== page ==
Preparing the private sector for responding to civil unrest
Updated: Feb 11, 2021
Recent civil unrest in cities across the United States has building owners, schools administrators, healthcare leaders, corporate executives, business owners, and board members of condo and homeowners associations questioning whether the security measures they have used for years or decades are still sufficient to protect their property in light of the changing threat environment.
In these unprecedented times is your business prepared to deal with the changing landscape of potential crises. Not only have businesses had to shift their practices to adjust to restrictions attempting to slow the spread of the COVID-19 pandemic all while dealing with major disruptions to their supply chains and revenue streams, but in many locations business owners must contend with increasingly volatile situations due to social unrest.
Almost every week the cable news channels are inundating us with footage of the latest peaceful protest in the wake of a shooting by police or other tragic event that has ended up devolving into a full blown riot with access to entire parts of cities being shut down, businesses being looted, and buildings and cars being burned.
As with almost all elements of an organization’s security program an organization’s level of preparedness and mitigation for civil disturbances must be predicated on the organization’s unique risk exposure to them. A hospital, corporate office, or high-rise condominium located downtown in a major city necessarily requires a higher level of preparedness for this type of event than does a rural K-12 school district or an oil refinery on Alaska’s North Slope.
Security is a situational discipline, and the organization must adjust the mitigation measures its Security program uses to the risks that are presented by the organization’s location, business, asset types, and customer and employee demographics. These risks can vary drastically even for businesses that outwardly appear remarkably similar, risks faced by a healthcare organization with a hospital in a bustling downtown area of a major city are vastly different than those faced by a hospital in a small town in the rural Midwest, and those faced by an upscale retirement community are very different than those of a public housing project, or those of an apartment complex located across the street from the football stadium on the campus of a major university.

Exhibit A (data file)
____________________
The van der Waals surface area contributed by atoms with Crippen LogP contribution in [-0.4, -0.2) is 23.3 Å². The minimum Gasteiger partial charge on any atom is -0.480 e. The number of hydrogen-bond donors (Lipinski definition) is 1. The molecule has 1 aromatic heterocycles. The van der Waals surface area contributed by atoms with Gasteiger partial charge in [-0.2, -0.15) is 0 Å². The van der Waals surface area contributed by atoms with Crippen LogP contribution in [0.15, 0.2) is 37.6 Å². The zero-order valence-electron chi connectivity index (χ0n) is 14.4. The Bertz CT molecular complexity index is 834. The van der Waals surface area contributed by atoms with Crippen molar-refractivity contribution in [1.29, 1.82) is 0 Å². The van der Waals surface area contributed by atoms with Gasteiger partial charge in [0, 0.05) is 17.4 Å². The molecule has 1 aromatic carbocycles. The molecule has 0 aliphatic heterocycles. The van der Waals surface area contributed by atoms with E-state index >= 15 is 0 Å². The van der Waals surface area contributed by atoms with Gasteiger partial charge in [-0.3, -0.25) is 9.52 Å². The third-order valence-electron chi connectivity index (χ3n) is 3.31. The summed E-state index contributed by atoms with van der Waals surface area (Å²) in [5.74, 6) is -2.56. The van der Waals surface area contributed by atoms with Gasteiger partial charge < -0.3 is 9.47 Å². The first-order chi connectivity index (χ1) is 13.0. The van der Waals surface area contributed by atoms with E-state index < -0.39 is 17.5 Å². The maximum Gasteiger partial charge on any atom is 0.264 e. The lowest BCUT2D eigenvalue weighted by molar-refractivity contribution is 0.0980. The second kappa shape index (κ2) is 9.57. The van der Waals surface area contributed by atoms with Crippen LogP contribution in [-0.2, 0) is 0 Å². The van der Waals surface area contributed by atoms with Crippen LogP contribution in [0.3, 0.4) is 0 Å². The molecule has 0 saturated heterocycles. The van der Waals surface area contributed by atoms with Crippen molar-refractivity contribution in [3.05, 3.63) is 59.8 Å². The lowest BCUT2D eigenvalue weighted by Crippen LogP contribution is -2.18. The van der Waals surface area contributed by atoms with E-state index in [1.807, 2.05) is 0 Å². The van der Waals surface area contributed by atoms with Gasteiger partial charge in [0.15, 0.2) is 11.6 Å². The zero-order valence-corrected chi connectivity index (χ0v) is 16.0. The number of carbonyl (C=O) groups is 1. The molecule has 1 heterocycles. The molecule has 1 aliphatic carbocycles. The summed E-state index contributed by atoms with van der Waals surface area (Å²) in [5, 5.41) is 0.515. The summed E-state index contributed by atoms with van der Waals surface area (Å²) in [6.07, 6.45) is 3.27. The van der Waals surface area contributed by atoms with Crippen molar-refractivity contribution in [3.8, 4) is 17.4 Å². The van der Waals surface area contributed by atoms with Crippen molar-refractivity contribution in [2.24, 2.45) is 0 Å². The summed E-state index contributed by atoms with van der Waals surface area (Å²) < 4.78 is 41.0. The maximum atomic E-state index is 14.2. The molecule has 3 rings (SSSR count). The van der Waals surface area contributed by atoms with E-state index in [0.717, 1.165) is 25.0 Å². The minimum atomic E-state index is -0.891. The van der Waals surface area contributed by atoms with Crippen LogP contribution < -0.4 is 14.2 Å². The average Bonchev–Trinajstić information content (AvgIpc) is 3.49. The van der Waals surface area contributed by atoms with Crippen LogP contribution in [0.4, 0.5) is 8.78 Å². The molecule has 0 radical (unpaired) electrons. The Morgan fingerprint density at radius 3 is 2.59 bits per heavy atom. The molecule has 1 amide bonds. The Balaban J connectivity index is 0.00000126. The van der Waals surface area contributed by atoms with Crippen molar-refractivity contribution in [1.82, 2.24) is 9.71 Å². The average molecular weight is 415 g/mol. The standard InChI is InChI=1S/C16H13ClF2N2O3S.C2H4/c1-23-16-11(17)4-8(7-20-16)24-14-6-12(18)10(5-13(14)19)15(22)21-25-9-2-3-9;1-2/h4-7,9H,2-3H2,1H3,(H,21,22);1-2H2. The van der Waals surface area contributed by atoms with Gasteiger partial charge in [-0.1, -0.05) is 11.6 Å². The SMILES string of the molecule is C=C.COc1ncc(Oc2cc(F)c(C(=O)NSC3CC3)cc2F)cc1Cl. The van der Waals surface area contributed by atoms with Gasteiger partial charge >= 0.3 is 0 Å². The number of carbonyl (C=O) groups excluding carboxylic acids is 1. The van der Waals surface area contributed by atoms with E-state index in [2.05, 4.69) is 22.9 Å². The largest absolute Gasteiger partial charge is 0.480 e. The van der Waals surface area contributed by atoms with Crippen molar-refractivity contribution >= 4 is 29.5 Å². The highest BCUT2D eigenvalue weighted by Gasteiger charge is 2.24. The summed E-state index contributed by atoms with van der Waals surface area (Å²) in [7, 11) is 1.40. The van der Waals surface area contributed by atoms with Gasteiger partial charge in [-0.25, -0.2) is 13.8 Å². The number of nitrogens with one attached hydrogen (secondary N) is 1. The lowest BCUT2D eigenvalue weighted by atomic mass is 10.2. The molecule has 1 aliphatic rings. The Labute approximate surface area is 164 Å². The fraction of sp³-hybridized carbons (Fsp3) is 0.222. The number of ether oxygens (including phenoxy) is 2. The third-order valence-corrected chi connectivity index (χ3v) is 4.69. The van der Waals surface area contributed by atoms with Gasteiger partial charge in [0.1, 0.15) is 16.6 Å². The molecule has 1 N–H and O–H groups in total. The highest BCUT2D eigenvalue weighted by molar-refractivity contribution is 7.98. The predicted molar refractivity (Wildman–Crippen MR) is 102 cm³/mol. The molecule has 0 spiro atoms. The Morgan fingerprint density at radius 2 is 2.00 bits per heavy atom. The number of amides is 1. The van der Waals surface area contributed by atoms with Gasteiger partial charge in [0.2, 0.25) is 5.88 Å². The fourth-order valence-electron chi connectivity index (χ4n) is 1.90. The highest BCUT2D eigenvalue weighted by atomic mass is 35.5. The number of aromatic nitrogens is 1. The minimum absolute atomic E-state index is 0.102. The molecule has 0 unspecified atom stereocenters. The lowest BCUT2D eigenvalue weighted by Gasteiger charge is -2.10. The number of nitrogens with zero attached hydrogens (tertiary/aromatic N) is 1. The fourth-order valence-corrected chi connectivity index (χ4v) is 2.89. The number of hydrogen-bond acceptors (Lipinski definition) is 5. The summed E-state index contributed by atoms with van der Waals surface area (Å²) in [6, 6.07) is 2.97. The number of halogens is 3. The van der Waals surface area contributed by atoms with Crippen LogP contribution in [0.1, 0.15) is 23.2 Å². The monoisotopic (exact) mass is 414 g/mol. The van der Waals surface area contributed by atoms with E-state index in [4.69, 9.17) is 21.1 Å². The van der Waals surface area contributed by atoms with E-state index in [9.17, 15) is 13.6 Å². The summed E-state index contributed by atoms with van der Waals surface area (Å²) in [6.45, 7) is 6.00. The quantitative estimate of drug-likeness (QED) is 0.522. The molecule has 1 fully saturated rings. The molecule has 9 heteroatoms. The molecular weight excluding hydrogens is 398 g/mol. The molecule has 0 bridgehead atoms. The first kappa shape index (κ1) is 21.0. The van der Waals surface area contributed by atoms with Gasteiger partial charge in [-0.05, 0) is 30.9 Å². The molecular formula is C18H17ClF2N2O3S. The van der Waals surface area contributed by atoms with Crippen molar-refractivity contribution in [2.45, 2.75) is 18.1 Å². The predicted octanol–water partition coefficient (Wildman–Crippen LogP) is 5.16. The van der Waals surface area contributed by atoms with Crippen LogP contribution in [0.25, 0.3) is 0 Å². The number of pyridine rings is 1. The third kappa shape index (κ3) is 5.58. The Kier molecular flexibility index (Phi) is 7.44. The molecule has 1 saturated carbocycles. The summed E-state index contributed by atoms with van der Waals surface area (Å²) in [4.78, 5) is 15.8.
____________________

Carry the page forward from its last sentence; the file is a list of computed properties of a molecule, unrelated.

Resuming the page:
An Enterprise Security Risk Management (ESRM) Framework is essential to the development of an effective and efficient security program. In ESRM we must first identify an organization’s assets, then what actors present a reasonable threat to those assets, the likelihood that the threats will impact the asset, and the impact to the organization if they do. We then develop measures to reduce either the likelihood or the impact of the threat if it occurs, and periodically reassess the effectiveness of our mitigation measures.
Once the risks faced by an organization are understood, a security program is tasked with developing relevant mitigation measures or program elements to reasonably reduce the risk of these crimes occurring, the frequency at which they occur, or their impact if they do occur.
Here are a few simple things to take into consideration when considering appropriate mitigation measures for response to threats posed by civil unrest that may impact your business.
Is there a clear process and designation of who can make the decision to close the business and send employees home before the disturbance makes that impossible, and what factors should go into making that decision? Does your plan account for road closures, public transportation disruptions, power outages, National Guard checkpoints?
Does your organization engage in active open source intelligence (OSINT) monitoring? This can be as simple as monitoring social media and local news sources that can alert you to potential disturbances that may impact your operations, or can be more complex involving qualified Intelligence Analysts using sophisticated tools and filtering information from their networks of contacts in both the private and public sectors, or somewhere in between.
Do you have an effective emergency communications system in place that will allow you to notify staff, and for schools students, to stay home from facilities that you expect to be impacted, or if they are already at your facilities when it is safe to leave and what routes are safe for them to take to get home?